Athetosis movements are also slow and continuous, but they can occur even when someone is resting. People with athetosis struggle with maintaining posture or getting their muscles to behave the way they want. This can make it difficult to sit, stand or hold onto objects.
Chorea is characterized by jerky and abrupt movements that can range in severity. This can look a lot like fidgeting or clumsiness in its mild form. Although the movements do not occur during sleep, they can be worsened by anxiety or emotional stress.
Dyskinetic Cerebral Palsy Causes
Dyskinetic cerebral palsy is caused by injury to the basal ganglia, an area of the brain responsible for automatic movement, fine voluntary movements and posture. The particular type of dyskinetic cerebral palsy experienced depends on the specific structures in the basal ganglia that are damaged.
Damage to basal ganglia can occur when a child’s oxygen supply is severely restricted during pregnancy, childbirth or soon afterward. For example, a stroke in the womb or medical problems with the mother during pregnancy can starve the baby’s brain of oxygen and cause permanent damage. Untreated jaundice can lead to damage in the basal ganglia as well.
Dyskinetic Cerebral Palsy Treatment and Therapy
Treatment plans for dyskinetic cerebral palsy will vary slightly depending on the type that your child has. It gets more complicated if your child has a mix of cerebral palsy types, like spasticity and dyskinesia. A health care team can help you come up with a treatment plan for managing your child’s symptoms.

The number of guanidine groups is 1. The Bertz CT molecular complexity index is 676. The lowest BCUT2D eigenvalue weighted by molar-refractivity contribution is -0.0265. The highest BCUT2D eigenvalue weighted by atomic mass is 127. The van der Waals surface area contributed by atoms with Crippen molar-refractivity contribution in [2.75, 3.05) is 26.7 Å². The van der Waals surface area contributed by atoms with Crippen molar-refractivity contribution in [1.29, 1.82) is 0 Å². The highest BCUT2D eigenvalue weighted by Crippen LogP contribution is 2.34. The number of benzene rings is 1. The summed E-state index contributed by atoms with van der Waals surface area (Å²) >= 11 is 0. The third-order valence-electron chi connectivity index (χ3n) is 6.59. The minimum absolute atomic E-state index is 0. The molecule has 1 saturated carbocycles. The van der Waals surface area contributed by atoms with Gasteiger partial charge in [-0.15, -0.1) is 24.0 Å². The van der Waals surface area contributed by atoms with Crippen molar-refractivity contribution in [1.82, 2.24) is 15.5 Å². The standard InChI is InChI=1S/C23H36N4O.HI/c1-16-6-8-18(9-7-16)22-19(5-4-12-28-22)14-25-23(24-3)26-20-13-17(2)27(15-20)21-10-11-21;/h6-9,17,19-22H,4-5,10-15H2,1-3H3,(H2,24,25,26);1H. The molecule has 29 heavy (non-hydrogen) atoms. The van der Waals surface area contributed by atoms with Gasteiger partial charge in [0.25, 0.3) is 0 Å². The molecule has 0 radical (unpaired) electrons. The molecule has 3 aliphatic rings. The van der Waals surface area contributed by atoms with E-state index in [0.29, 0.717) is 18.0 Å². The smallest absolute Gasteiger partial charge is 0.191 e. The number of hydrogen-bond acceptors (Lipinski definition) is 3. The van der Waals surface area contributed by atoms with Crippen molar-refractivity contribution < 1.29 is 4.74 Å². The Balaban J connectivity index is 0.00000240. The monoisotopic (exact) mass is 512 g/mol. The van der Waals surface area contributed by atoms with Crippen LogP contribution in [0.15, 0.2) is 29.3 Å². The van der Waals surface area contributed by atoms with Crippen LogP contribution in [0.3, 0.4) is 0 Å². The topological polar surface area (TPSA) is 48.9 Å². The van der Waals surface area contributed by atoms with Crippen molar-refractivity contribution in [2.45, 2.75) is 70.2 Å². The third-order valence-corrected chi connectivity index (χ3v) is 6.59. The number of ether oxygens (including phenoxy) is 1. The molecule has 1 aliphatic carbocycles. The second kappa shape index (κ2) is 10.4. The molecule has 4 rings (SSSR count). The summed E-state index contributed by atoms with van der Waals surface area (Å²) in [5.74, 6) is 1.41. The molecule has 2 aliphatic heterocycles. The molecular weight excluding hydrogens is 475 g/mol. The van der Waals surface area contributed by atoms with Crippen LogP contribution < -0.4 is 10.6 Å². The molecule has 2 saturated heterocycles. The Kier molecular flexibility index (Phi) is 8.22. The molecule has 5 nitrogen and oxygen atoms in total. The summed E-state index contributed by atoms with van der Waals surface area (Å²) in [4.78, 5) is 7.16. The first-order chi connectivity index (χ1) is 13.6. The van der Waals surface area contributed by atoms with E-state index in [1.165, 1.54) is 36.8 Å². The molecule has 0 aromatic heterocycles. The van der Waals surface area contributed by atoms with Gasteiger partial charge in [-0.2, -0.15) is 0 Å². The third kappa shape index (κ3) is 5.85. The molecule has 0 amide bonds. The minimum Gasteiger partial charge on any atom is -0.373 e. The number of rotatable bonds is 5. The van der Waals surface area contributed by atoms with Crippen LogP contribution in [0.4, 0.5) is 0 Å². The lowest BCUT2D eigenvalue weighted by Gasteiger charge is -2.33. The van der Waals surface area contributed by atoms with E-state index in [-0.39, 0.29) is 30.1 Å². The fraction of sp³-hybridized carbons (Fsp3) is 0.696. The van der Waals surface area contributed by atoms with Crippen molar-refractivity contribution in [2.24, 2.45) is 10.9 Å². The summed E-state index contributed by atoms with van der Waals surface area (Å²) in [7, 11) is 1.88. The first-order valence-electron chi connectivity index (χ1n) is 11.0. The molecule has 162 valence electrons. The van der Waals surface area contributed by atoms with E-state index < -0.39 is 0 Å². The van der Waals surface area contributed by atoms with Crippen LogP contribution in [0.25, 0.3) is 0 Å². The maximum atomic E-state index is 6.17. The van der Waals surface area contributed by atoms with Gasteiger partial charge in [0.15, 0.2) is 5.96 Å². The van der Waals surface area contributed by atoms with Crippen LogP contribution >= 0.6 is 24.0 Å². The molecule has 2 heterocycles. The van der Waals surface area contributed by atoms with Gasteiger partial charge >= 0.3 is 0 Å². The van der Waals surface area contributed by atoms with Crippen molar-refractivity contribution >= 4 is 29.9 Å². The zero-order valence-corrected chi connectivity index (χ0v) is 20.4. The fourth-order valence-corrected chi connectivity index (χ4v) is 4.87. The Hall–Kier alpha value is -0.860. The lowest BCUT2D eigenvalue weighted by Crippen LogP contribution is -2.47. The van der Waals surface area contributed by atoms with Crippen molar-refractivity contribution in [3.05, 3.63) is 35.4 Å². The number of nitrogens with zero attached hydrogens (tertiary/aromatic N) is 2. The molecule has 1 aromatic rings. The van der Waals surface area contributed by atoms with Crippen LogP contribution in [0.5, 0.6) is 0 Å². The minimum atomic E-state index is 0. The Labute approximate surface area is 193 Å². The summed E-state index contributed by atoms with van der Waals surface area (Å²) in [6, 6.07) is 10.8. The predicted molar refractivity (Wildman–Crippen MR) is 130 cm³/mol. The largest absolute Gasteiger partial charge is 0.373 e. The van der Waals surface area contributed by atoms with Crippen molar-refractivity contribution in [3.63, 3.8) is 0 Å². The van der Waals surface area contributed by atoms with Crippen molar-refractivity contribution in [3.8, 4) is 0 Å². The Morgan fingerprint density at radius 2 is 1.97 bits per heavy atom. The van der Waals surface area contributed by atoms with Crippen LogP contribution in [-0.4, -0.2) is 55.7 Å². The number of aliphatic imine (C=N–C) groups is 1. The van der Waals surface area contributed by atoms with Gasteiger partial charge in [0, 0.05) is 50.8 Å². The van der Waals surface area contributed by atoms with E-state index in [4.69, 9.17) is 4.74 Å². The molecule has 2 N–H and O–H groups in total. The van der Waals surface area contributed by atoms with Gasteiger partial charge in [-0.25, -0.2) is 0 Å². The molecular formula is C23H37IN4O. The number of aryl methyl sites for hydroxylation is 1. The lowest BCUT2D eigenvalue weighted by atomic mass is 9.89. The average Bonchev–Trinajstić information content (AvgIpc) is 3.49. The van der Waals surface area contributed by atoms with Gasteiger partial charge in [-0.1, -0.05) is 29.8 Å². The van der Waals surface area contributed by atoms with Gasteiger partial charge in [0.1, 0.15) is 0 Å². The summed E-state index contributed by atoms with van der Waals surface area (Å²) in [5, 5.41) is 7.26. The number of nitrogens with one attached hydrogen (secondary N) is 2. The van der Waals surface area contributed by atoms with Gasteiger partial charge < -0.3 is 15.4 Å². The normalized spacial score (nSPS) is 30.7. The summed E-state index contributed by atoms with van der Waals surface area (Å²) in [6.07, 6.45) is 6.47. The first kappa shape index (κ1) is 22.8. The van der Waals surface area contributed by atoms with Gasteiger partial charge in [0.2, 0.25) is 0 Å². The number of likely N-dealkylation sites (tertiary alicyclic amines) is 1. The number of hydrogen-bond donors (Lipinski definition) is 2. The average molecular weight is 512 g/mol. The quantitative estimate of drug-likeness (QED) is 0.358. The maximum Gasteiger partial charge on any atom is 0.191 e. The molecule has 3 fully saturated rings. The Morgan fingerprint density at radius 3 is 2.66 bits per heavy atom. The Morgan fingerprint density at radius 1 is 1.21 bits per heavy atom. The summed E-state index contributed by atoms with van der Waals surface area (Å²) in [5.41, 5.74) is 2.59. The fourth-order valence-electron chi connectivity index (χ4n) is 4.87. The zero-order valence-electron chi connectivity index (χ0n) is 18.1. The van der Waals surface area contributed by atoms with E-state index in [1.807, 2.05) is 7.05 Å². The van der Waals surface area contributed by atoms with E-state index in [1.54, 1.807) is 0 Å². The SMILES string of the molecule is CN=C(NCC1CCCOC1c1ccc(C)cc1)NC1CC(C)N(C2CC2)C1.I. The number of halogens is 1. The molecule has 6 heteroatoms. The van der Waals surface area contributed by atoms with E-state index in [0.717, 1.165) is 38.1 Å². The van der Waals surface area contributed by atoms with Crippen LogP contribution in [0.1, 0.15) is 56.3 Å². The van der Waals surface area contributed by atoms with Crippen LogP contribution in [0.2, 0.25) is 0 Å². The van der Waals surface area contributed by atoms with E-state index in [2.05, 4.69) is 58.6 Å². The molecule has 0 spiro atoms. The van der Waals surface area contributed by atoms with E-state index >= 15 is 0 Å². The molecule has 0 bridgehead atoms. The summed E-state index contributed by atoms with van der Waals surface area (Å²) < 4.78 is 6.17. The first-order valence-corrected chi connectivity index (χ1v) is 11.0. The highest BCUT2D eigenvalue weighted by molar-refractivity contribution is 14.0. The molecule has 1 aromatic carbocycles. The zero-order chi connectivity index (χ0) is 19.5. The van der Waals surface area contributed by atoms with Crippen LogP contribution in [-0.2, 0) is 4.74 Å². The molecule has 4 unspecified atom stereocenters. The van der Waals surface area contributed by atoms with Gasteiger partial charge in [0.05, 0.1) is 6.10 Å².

Common treatments for dyskinetic cerebral palsy include:
- Medications to help control pain and muscle spasms
- Mobility assistance in the form of a walker or wheelchair
- Braces for controlling spastic movements and improving posture
Physical therapy also plays an important role in treatment and can be incorporated into your child’s daily routine as they get older. A therapist will evaluate your child to determine the best way to strengthen their muscle tone and help with walking. This can improve your child’s motor skills and give them greater independence.
Current research suggests that deep brain stimulation may be an effective way to treat dyskinetic cerebral palsy. This treatment blocks abnormal activity in the brain using electrical pulses and may be particularly helpful for people with dystonia.
Legal Help for Dyskinetic Cerebral Palsy
Your child’s dyskinetic cerebral palsy may be the result of birth injury. In many cases, medical malpractice has resulted in oxygen deprivation either before or during birth. This can cause severe brain damage and dyskinetic cerebral palsy.
When a birth injury occurs as a result of a professional mistake, financial compensation may be available. This can help pay for your child’s treatment, including special equipment, medicine, physical therapy and any additional related costs.
If you’re considering legal action, be sure to work with an attorney experienced in cerebral palsy cases. Contact the Birth Injury Justice Center today at 800-914-1562 to have your medical case reviewed for free.